The Middle East has experienced the worst storm to hit the region in 10 years, according to meteorological officials. After days of heavy rains and high winds, the region has been covered in snow taking at least eight lives, causing millions of dollars in damage, and leaving parts of Lebanon, Jordan, Israel, and the Palestinian territories without power, and paralyzing the Turkish city of Istanbul. The heavy rains damaged crops, properties, and electricity infrastructure in Lebanon. Rare snowfall closed roads throughout the region, and flooding caused several deaths. Strong winds and rain disrupted operations at Egypt's Suez Canal and forced the closure of several ports. More than 500 Palestinians in the West Bank have been injured and over 400 homes have been flooded. The severe conditions have hit vulnerable populations in war torn Syria particularly hard as well as the conflict's refugees, specifically the 50,000 living in the Zaatari tent camp in northern Jordan.
Syrian opposition fighters have reportedly overtaken the Taftanaz airbase in Idlib province after weeks of fighting. The jihadi groups al-Nusra Front, Ahrar al-Sham, and the Islamic Vanguard led the opposition forces. Taftanaz is the largest airbase to be seized by the opposition since the beginning of the uprising. Helicopters based there have been used in government air campaigns. However, the military had removed all of its functioning helicopters and government fighter jets have reportedly been bombing the base in apparent efforts to destroy it. Meanwhile, the U.N. and Arab League envoy to Syria Lahkdar Brahimi is in Geneva meeting with U.S. Assistant Secretary of State William Burns and Russia's Deputy Foreign Minister Mikhail Bogdanov to discuss a political solution to the nearing two-year conflict in Syria. According to a U.S. official, the talks would focus on "creating the conditions to advance a political solution -- specifically a transitional governing body" as was proposed by the Action Group for Syria in June. However, there continues to exist a wide divide between the positions of the United States and Russia, with the United States asserting that Syrian President Bashar al-Assad step down while Russia insists that his resignation not be a precondition for negotiations, and that Assad cannot be pushed from power by external forces.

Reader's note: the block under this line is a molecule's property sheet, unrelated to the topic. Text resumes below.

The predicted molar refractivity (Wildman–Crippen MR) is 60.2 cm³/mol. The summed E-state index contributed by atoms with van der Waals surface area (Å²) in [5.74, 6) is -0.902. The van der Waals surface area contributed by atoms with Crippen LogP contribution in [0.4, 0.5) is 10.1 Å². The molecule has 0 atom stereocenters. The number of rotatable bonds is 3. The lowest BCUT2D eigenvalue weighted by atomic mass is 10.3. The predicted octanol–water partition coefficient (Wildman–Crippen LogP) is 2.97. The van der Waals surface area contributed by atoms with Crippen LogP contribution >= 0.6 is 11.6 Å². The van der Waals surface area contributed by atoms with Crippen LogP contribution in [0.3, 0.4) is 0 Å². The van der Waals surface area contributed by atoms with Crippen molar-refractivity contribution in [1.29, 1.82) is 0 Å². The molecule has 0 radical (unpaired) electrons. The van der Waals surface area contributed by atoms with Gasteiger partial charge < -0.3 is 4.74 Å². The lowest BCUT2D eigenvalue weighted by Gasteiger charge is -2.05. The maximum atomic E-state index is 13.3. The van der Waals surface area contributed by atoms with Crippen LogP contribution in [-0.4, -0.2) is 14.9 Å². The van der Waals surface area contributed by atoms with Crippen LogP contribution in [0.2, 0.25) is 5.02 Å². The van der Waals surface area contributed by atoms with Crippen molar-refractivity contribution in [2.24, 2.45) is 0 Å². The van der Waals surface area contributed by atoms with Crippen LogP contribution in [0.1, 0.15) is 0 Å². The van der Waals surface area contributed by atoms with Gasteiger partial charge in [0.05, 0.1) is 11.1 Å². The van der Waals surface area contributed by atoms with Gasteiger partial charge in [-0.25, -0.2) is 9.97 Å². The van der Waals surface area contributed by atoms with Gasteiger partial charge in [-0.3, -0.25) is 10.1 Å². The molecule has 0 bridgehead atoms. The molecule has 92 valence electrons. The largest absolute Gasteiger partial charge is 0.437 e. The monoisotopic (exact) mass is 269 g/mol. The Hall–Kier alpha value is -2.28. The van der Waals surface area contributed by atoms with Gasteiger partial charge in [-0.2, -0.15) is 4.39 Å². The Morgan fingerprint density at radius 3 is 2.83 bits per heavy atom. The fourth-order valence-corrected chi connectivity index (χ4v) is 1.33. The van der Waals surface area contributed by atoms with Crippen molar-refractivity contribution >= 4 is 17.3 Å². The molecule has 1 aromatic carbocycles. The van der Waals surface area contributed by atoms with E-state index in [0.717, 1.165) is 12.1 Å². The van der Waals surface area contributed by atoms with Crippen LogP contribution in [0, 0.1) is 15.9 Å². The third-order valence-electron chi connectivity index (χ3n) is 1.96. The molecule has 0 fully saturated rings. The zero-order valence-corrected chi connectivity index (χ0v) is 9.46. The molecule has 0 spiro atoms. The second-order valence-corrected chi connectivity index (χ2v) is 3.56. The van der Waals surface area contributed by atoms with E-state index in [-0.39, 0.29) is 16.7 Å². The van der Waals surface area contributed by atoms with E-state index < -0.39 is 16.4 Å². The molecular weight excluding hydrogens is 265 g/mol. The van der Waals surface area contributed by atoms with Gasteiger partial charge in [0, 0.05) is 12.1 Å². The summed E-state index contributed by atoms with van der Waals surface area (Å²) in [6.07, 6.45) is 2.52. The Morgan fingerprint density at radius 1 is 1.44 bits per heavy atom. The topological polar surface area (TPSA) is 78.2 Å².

Articles & Analysis
"Iranian elections, just don't mention the ‘f' word" (Saeed Kamali Dehghan, Guardian)
"In September, as public debate over the impact of international sanctions on Iran's economy escalated, Rafsanjani said holding "free elections" would bring the country out of its current stalemate and avert threats of war that have been looming over the Islamic republic.
‘Holding elections that are free, transparent and in compliance with the constitution will solve a big part of the country's problems,' he said. His comments have been echoed by other leading figures including the former reformist president Mohammad Khatami who have previously said that ‘free elections' would prevent international threats facing Iran.
In what is believed to be a response to remarks made by the likes of Rafanjani and Khatami, Khamenei said this week: ‘They should not discourage the nation, they should not insist on saying that elections are not free.'
He warned the public against making ‘general recommendations' that would ‘serve the purpose of the enemy,' adding: ‘We've held more than 30 elections since the  Islamic revolution, which one was not free? In which country you can see elections freer than those held in Iran?'
Following the address, his representative in the Revolutionary Guards, Ali Saeedi, said the elite military force had ‘a responsibility to engineer a rational and logical elections.' That triggered an immediate response by many Iranians on social networking websites who interpreted it as a sign of the guards' interference in the upcoming elections."
"Back to the Road Map?" (Dov Weisglass, Ynet)
"The Israeli-Palestinian horizon is getting so dark there is almost no hope left. The complete diplomatic stalemate, the deteriorating economic situation, the weakening of the Palestinian Authority and Hamas' growing power (to some extent as a result of intentional Israeli activity) - all of these have brought the Palestinians back to the streets and intensified the rioting and acts of violence.
In describing the impending crisis, former Shin Bet chief Yuval Diskin said in a recent interview that ‘the air is filled with gas fumes.' The Palestinian security forces are battling the rioters, but seemingly with less resolve. Perhaps the fact that Israel has frozen the tax revenues that are used to pay their salaries contributed to this. Meanwhile, Hamas is mocking the PA over its failures on the road to peace and is calling for a third intifada.
must resume negotiations in an effort to try and prevent the expected rioting,
but due to the face that the chances of achieving a permanent agreement are
slim (at best) in light of the positions of the current Israeli government and
the PA's weakness, perhaps we should revisit the principles of the ‘Road Map'
for peace and try to implement them."
SAID KHATIB/AFP/Getty Images
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